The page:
## What is a factorial?

A factorial calculates the ‘product’ of all numbers less than or equal to a value. For example, the factorial of 5 would be:

**5x4x3x2x1=120**

In mathematical notation, factorials are usually indicated with an exclamation mark. **5!** would indicate the factorial of 5.

Factorials are typically used to calculate a number of possible combinations (or permutations). For example, the British National Lottery sells lottery tickets that contains 6 numbers from 1 to 59. The mathematical formula to calculate the total possible combinations of numbers is:

**59!/(6!*(59-6)!)**

This results in a value of **45,057,474**, showing that a single ticket has a 1 in 45,057,474 chance of winning the British National Lottery!

## Factorials in Excel

Because the exclamation mark is the symbol for a factorial you might expect it to be recognized by Excel, but you will get an error message if you try to enter a formula such as **=5!**.

To calculate factorials in excel you must use the **FACT** function.

**=FACT(5)** would calculate the factorial of 5 in Excel.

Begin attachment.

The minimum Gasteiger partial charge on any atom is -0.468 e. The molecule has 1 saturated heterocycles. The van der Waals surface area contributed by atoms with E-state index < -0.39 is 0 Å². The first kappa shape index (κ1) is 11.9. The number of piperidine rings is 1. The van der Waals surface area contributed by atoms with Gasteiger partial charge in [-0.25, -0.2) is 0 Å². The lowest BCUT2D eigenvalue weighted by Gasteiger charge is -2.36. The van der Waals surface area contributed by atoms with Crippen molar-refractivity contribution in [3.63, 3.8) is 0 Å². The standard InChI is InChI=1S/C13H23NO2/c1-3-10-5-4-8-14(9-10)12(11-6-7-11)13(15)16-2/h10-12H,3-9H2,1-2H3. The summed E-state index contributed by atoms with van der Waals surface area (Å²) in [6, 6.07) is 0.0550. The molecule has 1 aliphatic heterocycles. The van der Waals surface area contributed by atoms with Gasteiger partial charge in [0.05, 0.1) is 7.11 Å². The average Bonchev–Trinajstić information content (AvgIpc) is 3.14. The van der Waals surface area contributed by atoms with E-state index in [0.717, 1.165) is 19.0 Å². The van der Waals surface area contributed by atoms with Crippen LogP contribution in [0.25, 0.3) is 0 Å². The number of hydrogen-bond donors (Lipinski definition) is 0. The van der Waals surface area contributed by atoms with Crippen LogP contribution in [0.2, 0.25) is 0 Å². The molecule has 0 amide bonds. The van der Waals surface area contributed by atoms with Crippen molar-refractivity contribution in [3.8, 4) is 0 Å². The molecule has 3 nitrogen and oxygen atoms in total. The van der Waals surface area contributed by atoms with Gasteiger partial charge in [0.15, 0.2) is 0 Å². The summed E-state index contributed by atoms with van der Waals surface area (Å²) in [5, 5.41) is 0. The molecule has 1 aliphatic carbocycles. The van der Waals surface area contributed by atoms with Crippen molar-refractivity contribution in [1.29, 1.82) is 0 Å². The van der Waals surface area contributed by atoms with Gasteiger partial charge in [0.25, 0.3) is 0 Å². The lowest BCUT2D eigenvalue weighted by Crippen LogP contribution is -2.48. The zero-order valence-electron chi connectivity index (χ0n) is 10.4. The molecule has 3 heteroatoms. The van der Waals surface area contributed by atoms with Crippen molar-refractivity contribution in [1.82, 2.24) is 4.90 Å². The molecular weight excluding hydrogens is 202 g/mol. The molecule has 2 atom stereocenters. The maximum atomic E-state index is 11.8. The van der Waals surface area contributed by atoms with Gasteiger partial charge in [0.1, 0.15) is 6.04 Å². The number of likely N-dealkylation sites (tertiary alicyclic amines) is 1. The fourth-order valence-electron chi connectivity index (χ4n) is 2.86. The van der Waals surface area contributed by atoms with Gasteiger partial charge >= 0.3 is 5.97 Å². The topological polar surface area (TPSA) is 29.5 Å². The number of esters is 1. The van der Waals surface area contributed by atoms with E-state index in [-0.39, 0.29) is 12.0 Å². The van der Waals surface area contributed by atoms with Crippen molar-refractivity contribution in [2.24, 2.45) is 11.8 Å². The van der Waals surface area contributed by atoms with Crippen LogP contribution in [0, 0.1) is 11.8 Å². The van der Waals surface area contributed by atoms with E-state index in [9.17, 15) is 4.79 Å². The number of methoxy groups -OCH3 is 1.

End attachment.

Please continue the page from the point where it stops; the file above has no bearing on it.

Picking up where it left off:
If you’re unfamiliar with Excel formulas and functions you could benefit greatly from our completely free Basic Skills E-book.

Many more advanced functions are explained in depth in our Expert Skills Books and E-books.

## Calculating the probability of winning the lottery in Excel

Now that you know how to use the FACT function, it’s a simple matter to translate the mathematical formula shown above into an Excel formula:

**=FACT(59)/(FACT(6)*FACT(59-6))**

You can download an example workbook showing this in action.

## Other combinatorial functions in Excel

Excel also contains a number of other useful ‘combinatorial’ functions. One of the most useful is **COMBIN**. COMBIN makes the calculation shown above even easier, as it allows you to return the total number of possible combinations from a given number of items. You can calculate the probability of winning the lottery with the simple formula:

**=COMBIN(59,6)**

Excel also offers the **COMBINA** function, which works the same way but allowing repetition of numbers. If you were allowed to choose the same number more than once in the lottery there would be *74,974,368 *possible combinations and it would be much harder to win!